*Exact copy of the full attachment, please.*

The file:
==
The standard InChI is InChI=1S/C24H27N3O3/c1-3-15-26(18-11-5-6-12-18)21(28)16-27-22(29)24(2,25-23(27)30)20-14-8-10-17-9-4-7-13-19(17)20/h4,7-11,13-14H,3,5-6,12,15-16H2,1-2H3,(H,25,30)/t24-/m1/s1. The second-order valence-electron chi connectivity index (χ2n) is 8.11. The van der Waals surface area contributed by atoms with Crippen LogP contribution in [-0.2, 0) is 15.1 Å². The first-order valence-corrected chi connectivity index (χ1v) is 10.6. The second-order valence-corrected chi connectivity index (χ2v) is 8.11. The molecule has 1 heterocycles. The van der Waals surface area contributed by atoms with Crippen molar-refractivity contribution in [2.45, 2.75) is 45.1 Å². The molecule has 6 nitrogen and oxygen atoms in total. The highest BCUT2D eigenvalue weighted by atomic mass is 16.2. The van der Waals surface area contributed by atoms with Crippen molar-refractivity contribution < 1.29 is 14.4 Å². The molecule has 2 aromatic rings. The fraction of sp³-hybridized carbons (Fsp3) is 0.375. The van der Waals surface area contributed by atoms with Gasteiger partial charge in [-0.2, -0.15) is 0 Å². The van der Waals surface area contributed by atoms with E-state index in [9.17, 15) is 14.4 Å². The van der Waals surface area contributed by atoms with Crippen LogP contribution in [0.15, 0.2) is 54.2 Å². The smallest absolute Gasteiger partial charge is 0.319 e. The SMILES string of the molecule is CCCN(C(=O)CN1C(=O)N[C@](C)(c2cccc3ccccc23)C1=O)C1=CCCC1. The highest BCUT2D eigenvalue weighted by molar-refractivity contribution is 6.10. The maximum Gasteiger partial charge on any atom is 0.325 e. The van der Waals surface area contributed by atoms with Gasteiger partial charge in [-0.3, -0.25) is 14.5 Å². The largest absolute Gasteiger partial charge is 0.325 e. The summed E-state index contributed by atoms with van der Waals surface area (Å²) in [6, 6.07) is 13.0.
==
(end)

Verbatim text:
The standard InChI is InChI=1S/C24H27N3O3/c1-3-15-26(18-11-5-6-12-18)21(28)16-27-22(29)24(2,25-23(27)30)20-14-8-10-17-9-4-7-13-19(17)20/h4,7-11,13-14H,3,5-6,12,15-16H2,1-2H3,(H,25,30)/t24-/m1/s1. The second-order valence-electron chi connectivity index (χ2n) is 8.11. The van der Waals surface area contributed by atoms with Crippen LogP contribution in [-0.2, 0) is 15.1 Å². The first-order valence-corrected chi connectivity index (χ1v) is 10.6. The second-order valence-corrected chi connectivity index (χ2v) is 8.11. The molecule has 1 heterocycles. The van der Waals surface area contributed by atoms with Crippen molar-refractivity contribution in [2.45, 2.75) is 45.1 Å². The molecule has 6 nitrogen and oxygen atoms in total. The highest BCUT2D eigenvalue weighted by atomic mass is 16.2. The van der Waals surface area contributed by atoms with Crippen molar-refractivity contribution < 1.29 is 14.4 Å². The molecule has 2 aromatic rings. The fraction of sp³-hybridized carbons (Fsp3) is 0.375. The van der Waals surface area contributed by atoms with Gasteiger partial charge in [-0.2, -0.15) is 0 Å². The van der Waals surface area contributed by atoms with E-state index in [9.17, 15) is 14.4 Å². The van der Waals surface area contributed by atoms with Crippen LogP contribution in [0.15, 0.2) is 54.2 Å². The smallest absolute Gasteiger partial charge is 0.319 e. The SMILES string of the molecule is CCCN(C(=O)CN1C(=O)N[C@](C)(c2cccc3ccccc23)C1=O)C1=CCCC1. The highest BCUT2D eigenvalue weighted by molar-refractivity contribution is 6.10. The maximum Gasteiger partial charge on any atom is 0.325 e. The van der Waals surface area contributed by atoms with Gasteiger partial charge in [-0.3, -0.25) is 14.5 Å². The largest absolute Gasteiger partial charge is 0.325 e. The summed E-state index contributed by atoms with van der Waals surface area (Å²) in [6, 6.07) is 13.0.